As configured, our test system has a price of around $1600 with the default 1-year warranty. That includes a 320GB 7200RPM HDD, Blu-ray drive, Bluetooth, and the 1080p LCD. If you start with the basic $1100 model and just add the LCD, you can get everything we really want from the Studio XPS 16 for $1350.

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  • JarredWalton - Tuesday, April 7, 2009 - link

    I can't imagine Samsung is going to make a drive for OEMs where they charge $400, and it's so great that people will want one outside of a new system build... but then the price will be $1000 at retail. That's a 250% markup, which just seems too much. If it does happen that way, well, only a crazy person would spend $1000 for a drive that you can get for $400 with a new laptop. I think it will just be a couple months before the drives show up in quantity at retail (under a variety of brand names), and then prices will drop to whatever Dell is charging. 'Course, I could be wrong! (Wouldn't be the first time....) Reply
  • JarredWalton - Tuesday, April 7, 2009 - link

    Updated the text for you, regardless. Reply
  • MadBoris - Tuesday, April 7, 2009 - link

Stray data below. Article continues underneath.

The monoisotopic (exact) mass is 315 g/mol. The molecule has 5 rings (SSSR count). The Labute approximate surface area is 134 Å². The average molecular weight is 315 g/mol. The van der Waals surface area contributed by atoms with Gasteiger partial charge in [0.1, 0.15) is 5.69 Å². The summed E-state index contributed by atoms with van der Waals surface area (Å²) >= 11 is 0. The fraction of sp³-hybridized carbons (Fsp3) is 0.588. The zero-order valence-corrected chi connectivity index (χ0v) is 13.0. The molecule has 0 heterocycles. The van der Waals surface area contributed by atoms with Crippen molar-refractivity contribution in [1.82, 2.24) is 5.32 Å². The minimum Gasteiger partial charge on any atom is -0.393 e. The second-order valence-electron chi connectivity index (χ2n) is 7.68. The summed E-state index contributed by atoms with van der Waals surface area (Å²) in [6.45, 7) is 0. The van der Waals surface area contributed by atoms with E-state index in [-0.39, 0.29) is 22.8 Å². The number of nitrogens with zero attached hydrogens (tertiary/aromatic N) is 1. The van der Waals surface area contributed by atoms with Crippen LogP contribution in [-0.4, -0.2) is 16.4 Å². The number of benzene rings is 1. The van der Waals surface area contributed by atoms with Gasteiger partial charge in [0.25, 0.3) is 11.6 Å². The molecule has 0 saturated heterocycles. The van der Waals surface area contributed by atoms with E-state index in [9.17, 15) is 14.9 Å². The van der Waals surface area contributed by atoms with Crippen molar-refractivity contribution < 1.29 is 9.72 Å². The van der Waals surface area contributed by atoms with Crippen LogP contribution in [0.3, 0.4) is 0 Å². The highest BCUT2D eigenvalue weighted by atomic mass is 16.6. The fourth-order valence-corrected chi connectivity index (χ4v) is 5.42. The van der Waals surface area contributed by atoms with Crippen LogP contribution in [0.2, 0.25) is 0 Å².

I think it's only fair you didn't dis the drive for the same reason you can't recommend it, that it wasn't tested. So I think the change you made will benefit future readers.

    Although I have made all my points...which outside of testing are just here say.
    You are thinking in terms of markup in your last comment. If it ever comes out in retail it will be close to the performance and compete with the Summit, by then pricing will have to be more competitive than the $999 MSRP of the Summit, as they will compete. Still, the point isn't how much it would be marked up to, the point is how big of discount Dell is providing on this drive when they could charge much much more. It's a steal, but don't tell Dell I told you or it will change. It's like the celery 300a I got for $100 that out performed the fastest $800 chips, it was one of those bargains you come across, but with this one I don't have to do any tweaking.